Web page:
Try to learn about the people who are attending and you want to meet. Do some background research and look at what projects they’re working on. They’ll be impressed when you know your stuff. • Nurture: One of the biggest mistakes people make with in-person networking is not following up. It’s understandable though. We go with big intentions, but then we get busy when we return home. Don’t just collect business cards,because they’ll sit in your desk drawer somewhere. Instead, make a concrete plan. If you’re going to interview someone, schedule the time. If you’re going to do a guest blog post, commit to a date when you’ll deliver it. Schedule it and you’re more likely to follow through. 

Now let’s look briefly at a few types of events you might attend for your in-person networking. 

Local Meetup: 

There are many ways to find or arrange local meetups. The first, and the reason we’ve started spelling “meetup” as one word,is because of the site Meetup.com. You can use the site to look for local Meetups or even create your own. 

Of course, if you’re active in online groups and forums, you’ve probably discovered a few people living in your area who also work online. You can schedule a casual lunch with people in your area.  It’s a great way to share information and it also offers a feeling of belonging when you’re with people who understand what you do.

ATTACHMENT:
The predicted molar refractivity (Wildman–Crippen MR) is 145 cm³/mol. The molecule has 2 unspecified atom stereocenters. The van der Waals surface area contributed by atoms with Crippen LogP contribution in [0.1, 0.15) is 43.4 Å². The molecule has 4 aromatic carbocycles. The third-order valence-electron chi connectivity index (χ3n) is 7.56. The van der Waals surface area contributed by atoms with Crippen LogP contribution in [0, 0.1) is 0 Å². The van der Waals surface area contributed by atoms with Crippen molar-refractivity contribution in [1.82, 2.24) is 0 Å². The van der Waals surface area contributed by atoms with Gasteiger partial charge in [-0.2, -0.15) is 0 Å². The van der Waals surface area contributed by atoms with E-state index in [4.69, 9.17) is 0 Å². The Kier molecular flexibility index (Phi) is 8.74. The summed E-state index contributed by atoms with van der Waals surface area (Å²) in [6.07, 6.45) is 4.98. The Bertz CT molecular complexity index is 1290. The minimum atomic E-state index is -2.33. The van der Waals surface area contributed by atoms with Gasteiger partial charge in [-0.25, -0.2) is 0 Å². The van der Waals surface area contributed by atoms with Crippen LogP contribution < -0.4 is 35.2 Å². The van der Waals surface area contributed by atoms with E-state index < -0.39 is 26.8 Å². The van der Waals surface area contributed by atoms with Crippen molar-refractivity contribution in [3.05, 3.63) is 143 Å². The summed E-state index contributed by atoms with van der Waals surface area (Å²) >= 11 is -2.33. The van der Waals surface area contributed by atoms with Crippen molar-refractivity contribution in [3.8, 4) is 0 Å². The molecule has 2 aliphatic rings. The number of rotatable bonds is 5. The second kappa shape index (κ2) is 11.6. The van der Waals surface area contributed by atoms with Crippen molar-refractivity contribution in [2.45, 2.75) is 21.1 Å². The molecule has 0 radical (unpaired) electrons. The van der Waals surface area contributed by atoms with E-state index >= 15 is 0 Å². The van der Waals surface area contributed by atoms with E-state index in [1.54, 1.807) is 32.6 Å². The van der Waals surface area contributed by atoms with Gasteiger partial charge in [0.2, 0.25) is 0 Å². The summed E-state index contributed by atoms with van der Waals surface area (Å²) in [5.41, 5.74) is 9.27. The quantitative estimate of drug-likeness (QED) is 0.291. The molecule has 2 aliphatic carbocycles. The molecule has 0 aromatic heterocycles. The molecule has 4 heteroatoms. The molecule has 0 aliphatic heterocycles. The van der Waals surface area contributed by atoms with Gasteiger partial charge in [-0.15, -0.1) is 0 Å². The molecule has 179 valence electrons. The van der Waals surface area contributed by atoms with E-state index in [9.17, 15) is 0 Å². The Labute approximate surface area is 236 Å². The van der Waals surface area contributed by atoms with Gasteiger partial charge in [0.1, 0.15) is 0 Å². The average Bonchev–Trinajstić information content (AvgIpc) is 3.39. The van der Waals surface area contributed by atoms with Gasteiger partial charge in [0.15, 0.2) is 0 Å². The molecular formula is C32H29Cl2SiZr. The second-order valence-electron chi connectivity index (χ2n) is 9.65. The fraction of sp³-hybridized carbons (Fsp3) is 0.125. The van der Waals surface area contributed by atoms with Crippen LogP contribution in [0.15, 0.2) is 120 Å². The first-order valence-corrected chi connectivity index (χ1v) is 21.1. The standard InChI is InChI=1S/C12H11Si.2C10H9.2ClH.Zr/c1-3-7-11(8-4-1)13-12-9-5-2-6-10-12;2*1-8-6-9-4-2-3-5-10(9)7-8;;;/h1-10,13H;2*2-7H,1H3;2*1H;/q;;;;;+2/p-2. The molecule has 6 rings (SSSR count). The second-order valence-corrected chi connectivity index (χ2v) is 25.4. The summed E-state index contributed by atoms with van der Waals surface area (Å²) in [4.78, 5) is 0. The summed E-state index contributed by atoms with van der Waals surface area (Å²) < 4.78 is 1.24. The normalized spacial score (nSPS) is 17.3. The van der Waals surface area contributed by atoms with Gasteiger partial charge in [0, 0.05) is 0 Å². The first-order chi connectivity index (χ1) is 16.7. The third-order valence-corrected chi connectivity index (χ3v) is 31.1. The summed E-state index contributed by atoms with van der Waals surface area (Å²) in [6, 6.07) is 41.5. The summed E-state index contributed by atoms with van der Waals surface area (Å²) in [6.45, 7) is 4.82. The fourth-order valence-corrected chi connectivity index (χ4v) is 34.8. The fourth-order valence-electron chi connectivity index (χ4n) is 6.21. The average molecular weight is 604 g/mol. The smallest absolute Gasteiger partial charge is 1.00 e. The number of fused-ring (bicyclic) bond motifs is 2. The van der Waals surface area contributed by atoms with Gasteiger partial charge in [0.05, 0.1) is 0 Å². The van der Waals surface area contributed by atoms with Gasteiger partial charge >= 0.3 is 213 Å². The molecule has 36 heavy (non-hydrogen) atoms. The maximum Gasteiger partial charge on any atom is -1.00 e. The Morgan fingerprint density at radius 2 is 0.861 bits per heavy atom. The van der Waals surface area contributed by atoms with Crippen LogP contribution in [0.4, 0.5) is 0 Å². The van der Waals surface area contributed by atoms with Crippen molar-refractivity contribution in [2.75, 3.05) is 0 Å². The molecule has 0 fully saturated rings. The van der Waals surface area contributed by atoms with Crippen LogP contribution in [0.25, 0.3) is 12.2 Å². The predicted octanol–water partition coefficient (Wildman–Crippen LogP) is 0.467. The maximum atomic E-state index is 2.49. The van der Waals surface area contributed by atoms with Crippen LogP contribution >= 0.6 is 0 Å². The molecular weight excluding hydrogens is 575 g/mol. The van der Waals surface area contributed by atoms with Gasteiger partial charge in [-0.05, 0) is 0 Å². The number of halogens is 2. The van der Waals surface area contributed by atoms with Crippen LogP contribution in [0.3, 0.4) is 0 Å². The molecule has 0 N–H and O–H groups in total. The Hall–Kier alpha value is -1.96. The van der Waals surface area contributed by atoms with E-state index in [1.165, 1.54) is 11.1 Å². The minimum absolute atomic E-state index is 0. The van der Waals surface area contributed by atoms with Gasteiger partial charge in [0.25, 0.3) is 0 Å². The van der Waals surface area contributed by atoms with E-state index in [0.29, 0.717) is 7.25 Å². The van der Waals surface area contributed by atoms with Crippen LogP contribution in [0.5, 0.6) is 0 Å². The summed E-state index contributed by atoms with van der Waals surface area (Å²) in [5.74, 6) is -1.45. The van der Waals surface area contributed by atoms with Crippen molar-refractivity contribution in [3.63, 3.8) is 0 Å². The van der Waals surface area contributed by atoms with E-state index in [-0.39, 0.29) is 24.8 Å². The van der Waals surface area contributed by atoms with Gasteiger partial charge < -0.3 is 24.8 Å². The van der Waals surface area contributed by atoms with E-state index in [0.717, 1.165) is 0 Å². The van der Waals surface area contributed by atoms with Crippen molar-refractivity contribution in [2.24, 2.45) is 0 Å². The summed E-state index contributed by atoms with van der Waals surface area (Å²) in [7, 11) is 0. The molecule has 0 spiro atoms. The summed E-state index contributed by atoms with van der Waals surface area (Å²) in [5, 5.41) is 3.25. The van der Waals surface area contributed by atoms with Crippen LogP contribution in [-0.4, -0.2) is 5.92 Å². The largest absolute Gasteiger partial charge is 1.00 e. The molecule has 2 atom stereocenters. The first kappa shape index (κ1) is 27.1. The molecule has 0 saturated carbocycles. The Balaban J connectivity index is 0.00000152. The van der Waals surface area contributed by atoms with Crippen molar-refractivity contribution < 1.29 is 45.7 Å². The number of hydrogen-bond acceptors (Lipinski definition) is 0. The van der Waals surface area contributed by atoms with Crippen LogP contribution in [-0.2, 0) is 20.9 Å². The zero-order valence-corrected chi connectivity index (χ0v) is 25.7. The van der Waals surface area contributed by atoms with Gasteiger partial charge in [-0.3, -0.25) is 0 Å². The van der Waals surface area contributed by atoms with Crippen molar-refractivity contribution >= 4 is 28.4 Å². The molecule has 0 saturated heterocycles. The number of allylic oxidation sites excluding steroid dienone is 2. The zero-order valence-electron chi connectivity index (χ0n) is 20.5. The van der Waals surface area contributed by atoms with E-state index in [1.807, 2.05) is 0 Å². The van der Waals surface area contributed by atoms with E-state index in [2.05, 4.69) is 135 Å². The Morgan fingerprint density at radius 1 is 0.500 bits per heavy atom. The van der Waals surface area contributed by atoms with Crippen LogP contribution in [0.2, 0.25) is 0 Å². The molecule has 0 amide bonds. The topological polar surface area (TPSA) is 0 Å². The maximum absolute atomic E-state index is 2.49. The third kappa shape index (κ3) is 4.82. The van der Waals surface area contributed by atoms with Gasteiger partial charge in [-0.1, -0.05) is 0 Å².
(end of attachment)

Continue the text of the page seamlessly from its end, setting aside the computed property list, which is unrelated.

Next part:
If you don’t know of people in your local area, it’s probably time to step up the online networking a bit. Get involved in marketing forums or join some Facebook Groups. Pay attention where people are from and once you get to know some local people, ask if they know others. 

Seminars:

Business seminars are a great way to combine learning and networking. You might find some in your local area, or you might have to travel distances to be a part of the right ones for you. They can be tremendously helpful in terms of expanding your knowledge and building your connections…but have a plan for action when you get home.  We’ll talk more about that in a bit. 

If you’re not sure about what other events you could attend, ask your friends. If you don’t have online business owner friends yet, get out there and start connecting. This is important! 

Expos: 

There are a lot of larger events (like BlogWorld and others) that are more like expos. There are learning and networking opportunities, but these are generally very large events where your goal should be to meet vendors and other people who can help your online business. 

It’s tougher to get to know specific people at the larger events. However, there are people who love to attend these events, and they often make very valuable connections. If you see something that catches your eye, go for it. Be sure to do your research, so you know about the different specific learning and focused networking opportunities, and make sure you take advantage of them.